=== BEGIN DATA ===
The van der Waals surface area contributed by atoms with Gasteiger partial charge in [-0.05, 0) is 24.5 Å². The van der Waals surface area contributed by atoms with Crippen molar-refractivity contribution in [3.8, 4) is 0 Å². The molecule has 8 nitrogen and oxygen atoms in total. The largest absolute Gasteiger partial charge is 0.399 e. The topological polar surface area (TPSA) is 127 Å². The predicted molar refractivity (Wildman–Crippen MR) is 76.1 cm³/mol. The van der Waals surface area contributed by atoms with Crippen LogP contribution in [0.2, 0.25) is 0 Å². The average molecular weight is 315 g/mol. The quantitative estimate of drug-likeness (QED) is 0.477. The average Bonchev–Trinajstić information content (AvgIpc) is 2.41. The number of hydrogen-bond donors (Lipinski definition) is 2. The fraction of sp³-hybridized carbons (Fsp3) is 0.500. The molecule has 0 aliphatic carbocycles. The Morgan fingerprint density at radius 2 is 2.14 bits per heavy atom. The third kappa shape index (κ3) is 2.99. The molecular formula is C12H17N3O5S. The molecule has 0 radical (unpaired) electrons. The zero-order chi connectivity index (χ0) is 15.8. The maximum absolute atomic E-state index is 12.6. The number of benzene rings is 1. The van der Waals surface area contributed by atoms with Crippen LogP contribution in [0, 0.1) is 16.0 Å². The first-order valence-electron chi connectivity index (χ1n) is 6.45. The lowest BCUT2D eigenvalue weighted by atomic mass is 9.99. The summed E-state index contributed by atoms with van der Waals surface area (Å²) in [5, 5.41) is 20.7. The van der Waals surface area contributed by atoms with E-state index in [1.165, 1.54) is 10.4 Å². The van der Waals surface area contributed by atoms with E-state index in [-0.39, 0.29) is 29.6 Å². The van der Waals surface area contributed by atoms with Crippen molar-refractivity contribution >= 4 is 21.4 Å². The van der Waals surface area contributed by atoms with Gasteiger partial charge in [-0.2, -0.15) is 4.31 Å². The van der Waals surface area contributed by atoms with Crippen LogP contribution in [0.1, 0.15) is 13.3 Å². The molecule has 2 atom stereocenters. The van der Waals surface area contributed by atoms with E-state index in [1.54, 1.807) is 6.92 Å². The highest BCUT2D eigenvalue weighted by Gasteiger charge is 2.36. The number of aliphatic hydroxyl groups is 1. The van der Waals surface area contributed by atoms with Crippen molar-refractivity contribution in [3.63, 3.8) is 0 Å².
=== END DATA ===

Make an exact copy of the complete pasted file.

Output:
The van der Waals surface area contributed by atoms with Gasteiger partial charge in [-0.05, 0) is 24.5 Å². The van der Waals surface area contributed by atoms with Crippen molar-refractivity contribution in [3.8, 4) is 0 Å². The molecule has 8 nitrogen and oxygen atoms in total. The largest absolute Gasteiger partial charge is 0.399 e. The topological polar surface area (TPSA) is 127 Å². The predicted molar refractivity (Wildman–Crippen MR) is 76.1 cm³/mol. The van der Waals surface area contributed by atoms with Crippen LogP contribution in [0.2, 0.25) is 0 Å². The average molecular weight is 315 g/mol. The quantitative estimate of drug-likeness (QED) is 0.477. The average Bonchev–Trinajstić information content (AvgIpc) is 2.41. The number of hydrogen-bond donors (Lipinski definition) is 2. The fraction of sp³-hybridized carbons (Fsp3) is 0.500. The molecule has 0 aliphatic carbocycles. The Morgan fingerprint density at radius 2 is 2.14 bits per heavy atom. The third kappa shape index (κ3) is 2.99. The molecular formula is C12H17N3O5S. The molecule has 0 radical (unpaired) electrons. The zero-order chi connectivity index (χ0) is 15.8. The maximum absolute atomic E-state index is 12.6. The number of benzene rings is 1. The van der Waals surface area contributed by atoms with Crippen LogP contribution in [0, 0.1) is 16.0 Å². The first-order valence-electron chi connectivity index (χ1n) is 6.45. The lowest BCUT2D eigenvalue weighted by atomic mass is 9.99. The summed E-state index contributed by atoms with van der Waals surface area (Å²) in [5, 5.41) is 20.7. The van der Waals surface area contributed by atoms with E-state index in [1.165, 1.54) is 10.4 Å². The van der Waals surface area contributed by atoms with E-state index in [-0.39, 0.29) is 29.6 Å². The van der Waals surface area contributed by atoms with Crippen molar-refractivity contribution >= 4 is 21.4 Å². The van der Waals surface area contributed by atoms with Gasteiger partial charge in [-0.2, -0.15) is 4.31 Å². The van der Waals surface area contributed by atoms with Crippen LogP contribution in [0.1, 0.15) is 13.3 Å². The molecule has 2 atom stereocenters. The van der Waals surface area contributed by atoms with E-state index in [1.54, 1.807) is 6.92 Å². The highest BCUT2D eigenvalue weighted by Gasteiger charge is 2.36. The number of aliphatic hydroxyl groups is 1. The van der Waals surface area contributed by atoms with Crippen molar-refractivity contribution in [3.63, 3.8) is 0 Å².